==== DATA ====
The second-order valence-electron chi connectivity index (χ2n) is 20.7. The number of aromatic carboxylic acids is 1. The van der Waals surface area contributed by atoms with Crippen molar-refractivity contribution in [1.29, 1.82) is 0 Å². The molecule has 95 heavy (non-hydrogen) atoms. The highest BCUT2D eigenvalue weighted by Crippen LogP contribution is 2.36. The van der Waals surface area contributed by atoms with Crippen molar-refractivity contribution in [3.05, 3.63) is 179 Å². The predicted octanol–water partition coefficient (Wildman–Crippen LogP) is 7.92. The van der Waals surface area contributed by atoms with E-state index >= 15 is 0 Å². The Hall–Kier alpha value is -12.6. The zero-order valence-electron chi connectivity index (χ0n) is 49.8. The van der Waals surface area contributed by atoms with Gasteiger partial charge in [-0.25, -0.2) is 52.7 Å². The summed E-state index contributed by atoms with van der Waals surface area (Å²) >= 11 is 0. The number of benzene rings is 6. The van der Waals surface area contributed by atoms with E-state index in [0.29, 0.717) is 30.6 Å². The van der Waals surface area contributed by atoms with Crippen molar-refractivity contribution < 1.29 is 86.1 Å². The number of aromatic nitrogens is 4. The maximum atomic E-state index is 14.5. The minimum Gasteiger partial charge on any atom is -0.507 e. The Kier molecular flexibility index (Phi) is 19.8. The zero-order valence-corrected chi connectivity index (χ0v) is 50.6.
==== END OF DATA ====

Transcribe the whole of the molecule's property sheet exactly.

The second-order valence-electron chi connectivity index (χ2n) is 20.7. The number of aromatic carboxylic acids is 1. The van der Waals surface area contributed by atoms with Crippen molar-refractivity contribution in [1.29, 1.82) is 0 Å². The molecule has 95 heavy (non-hydrogen) atoms. The highest BCUT2D eigenvalue weighted by Crippen LogP contribution is 2.36. The van der Waals surface area contributed by atoms with Crippen molar-refractivity contribution in [3.05, 3.63) is 179 Å². The predicted octanol–water partition coefficient (Wildman–Crippen LogP) is 7.92. The van der Waals surface area contributed by atoms with E-state index >= 15 is 0 Å². The Hall–Kier alpha value is -12.6. The zero-order valence-electron chi connectivity index (χ0n) is 49.8. The van der Waals surface area contributed by atoms with Gasteiger partial charge in [-0.25, -0.2) is 52.7 Å². The summed E-state index contributed by atoms with van der Waals surface area (Å²) >= 11 is 0. The number of benzene rings is 6. The van der Waals surface area contributed by atoms with E-state index in [0.29, 0.717) is 30.6 Å². The van der Waals surface area contributed by atoms with Crippen molar-refractivity contribution < 1.29 is 86.1 Å². The number of aromatic nitrogens is 4. The maximum atomic E-state index is 14.5. The minimum Gasteiger partial charge on any atom is -0.507 e. The Kier molecular flexibility index (Phi) is 19.8. The zero-order valence-corrected chi connectivity index (χ0v) is 50.6.